Wearily, I dumped my briefcase in the corner and shrugged my overnight bag onto the bed. I’d been away from home working on my book.
As I sat down on the edge of the bed to shuck my shoes, a flash of glitter caught my eye. A sparkling tiara rested on my pillow.
Now, I’ve never been a Lilac Princess or a Prom Queen, and I most certainly am not a morning person. Yet every day before he leaves for work my husband, Derek, kisses me and says, “Good morning, Princess.”
After almost 26 years of marriage, he decided to make it official. He went out and bought me a crown and left it on my pillow to welcome me home.
Smiling, I placed it on my head and went to the kitchen to cook dinner. My sons loved my Queen Mum look, and I found I sat up straighter and walked taller while wearing my tiara.
I took to randomly wearing it around the house, and one day I accidentally left it on when I went to pick up my son, Sam, from school. We drove to the library and while several patrons took quick second looks, no one commented on my crown. Not even the librarians who see me every week.
Librarians are known for decorum and discretion. And perhaps I wasn’t the only tiara-wearing patron in yoga pants and a hoodie who checked out books that day. But Spokanites as a whole are notoriously nonchalant. Could it be that residents just aren’t impressed by royalty – even pseudo princesses?
I decided to wear my crown on Saturday while running errands with Derek to gauge the reaction of fellow shoppers.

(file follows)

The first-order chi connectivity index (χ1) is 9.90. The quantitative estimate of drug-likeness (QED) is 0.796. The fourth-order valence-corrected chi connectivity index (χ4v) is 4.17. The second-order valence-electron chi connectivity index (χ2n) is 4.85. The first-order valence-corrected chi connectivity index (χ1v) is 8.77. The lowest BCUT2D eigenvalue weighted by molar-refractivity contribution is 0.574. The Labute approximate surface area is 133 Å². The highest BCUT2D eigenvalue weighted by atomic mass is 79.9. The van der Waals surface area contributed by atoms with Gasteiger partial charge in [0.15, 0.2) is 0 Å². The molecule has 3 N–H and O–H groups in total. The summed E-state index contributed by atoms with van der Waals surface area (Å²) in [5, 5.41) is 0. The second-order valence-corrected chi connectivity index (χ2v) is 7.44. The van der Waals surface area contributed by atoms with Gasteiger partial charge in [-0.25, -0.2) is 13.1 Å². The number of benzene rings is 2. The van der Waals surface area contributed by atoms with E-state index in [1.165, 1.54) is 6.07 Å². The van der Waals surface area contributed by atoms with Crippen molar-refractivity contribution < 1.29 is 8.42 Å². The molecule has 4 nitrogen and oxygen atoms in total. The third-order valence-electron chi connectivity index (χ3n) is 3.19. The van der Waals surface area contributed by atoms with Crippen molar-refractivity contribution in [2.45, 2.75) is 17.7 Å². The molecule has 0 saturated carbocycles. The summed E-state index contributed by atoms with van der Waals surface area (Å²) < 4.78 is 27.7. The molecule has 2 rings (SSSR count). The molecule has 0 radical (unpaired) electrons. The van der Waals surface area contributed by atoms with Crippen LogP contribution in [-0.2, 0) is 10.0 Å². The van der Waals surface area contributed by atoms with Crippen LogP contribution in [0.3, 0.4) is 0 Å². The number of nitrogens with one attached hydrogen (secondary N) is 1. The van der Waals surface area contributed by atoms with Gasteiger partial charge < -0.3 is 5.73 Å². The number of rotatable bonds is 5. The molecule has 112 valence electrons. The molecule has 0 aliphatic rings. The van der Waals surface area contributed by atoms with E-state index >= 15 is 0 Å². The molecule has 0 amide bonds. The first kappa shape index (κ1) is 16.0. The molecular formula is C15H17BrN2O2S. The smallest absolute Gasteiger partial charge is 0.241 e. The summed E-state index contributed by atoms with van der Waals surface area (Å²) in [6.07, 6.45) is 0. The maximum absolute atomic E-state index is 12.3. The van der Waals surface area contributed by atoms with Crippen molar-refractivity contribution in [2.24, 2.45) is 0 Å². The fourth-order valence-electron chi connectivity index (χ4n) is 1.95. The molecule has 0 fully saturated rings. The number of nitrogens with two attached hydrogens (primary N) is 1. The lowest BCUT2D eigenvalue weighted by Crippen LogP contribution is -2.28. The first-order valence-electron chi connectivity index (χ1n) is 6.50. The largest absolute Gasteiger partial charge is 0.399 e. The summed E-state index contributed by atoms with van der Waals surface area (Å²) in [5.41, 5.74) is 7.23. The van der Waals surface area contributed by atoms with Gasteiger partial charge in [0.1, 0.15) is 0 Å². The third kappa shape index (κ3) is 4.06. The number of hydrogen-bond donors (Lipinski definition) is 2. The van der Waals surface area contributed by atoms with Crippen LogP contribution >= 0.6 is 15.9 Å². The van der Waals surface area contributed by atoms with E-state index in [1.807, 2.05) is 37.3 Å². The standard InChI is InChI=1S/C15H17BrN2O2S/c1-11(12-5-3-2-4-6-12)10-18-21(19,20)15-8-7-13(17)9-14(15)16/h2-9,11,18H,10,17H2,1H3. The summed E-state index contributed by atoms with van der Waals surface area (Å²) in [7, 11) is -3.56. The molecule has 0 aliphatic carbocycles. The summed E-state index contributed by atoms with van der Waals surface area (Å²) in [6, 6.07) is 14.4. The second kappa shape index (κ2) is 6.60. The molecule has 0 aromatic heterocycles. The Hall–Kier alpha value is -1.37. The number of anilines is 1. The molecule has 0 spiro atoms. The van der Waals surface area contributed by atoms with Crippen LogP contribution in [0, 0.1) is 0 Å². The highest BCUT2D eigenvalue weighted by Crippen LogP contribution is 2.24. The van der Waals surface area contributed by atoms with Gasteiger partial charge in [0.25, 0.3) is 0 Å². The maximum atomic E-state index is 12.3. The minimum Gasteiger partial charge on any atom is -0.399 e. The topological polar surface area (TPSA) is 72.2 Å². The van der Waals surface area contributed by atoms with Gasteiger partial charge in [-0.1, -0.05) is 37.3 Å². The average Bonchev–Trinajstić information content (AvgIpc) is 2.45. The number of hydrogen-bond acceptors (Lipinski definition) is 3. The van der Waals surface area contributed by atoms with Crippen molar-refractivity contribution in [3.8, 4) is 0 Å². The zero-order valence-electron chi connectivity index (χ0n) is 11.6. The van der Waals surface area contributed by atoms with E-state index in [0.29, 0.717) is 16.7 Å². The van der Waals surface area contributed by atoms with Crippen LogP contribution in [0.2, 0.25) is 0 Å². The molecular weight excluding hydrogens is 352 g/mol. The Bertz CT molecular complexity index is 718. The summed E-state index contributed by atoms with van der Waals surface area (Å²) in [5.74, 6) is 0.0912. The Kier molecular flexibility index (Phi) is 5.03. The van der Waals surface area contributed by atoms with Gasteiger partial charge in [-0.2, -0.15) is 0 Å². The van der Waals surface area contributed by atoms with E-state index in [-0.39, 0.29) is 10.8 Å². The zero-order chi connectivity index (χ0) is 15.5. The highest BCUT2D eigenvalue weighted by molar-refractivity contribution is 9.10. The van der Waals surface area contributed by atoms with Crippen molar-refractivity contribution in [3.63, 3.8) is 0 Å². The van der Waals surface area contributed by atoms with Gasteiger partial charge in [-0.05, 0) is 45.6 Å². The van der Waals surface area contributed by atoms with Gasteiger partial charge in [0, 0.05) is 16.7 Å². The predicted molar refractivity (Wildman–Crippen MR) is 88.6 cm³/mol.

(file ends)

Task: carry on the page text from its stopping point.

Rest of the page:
Our first stop was delivering turkey noodle soup to my mother. “Thank you,” she said, as I handed her the soup. “Why are you wearing a crown?”
Mothers notice these things. “Derek says I’m a princess,” I answered, and quickly realized that I needed a better response to that question.
Turns out I really didn’t need any kind of response. Spokanites for the most part, are walk-by commenters.
A few minutes later as I filled out a deposit slip at the bank, the woman next to me whispered, “You have a tiara. Super awesome.” She didn’t make eye-contact and quickly walked away.
The teller, however, asked if it was my birthday. Apparently, wearing a tiara on your birthday is more common than I knew, because a lady at Costco asked me the same question. She didn’t wait for an answer. She just squealed, “I LOVE it!”
When we got in line to pay for our purchases, the cashier asked, “Is it Princess Day?”
“Every day is Princess Day, according to my husband,” I replied. This generated a lot of “ohs” and “aws” from the folks in line behind us. And Derek beamed.
At our next stop a lady grabbed my arm as she walked by and said, “Nice crown! Is it real?”
While I tried to formulate a response, she said, “Say it is, OK?”
“Yes. It’s real,” I said, and gave her my patented princess wave. I’d worked hard on the wave, which is a cross between the standard figure-eight beauty queen wave and the papal blessing. I wished I’d brought some glitter dust to trail along behind me.
I wasn’t surprised to find that men were much less likely to comment. When we stopped by the movie theater where my nephew works he gave me a hug, glanced at my tiara, but didn’t mention my flashy headgear.
However, one gentleman at our neighborhood grocery store made my day. He leaned in to the cashier and said, “She’s a princess. She shouldn’t have to pay full price.”
Sadly, the store wasn’t offering a royal discount.
By the end of the day I understood why Shakespeare’s King Henry IV said, “Uneasy lies the head that wears a crown.”
Even a lightweight rhinestone tiara can make your head ache after a while. In addition, as the day wore on, I got a cramp in my smile muscles and my wrist grew sore from waving.
It isn’t easy to be part of imaginary royalty. From now on I think I’ll confine my crown-wearing to home. Being my husband’s princess is a lot less work and it’s more than enough for me.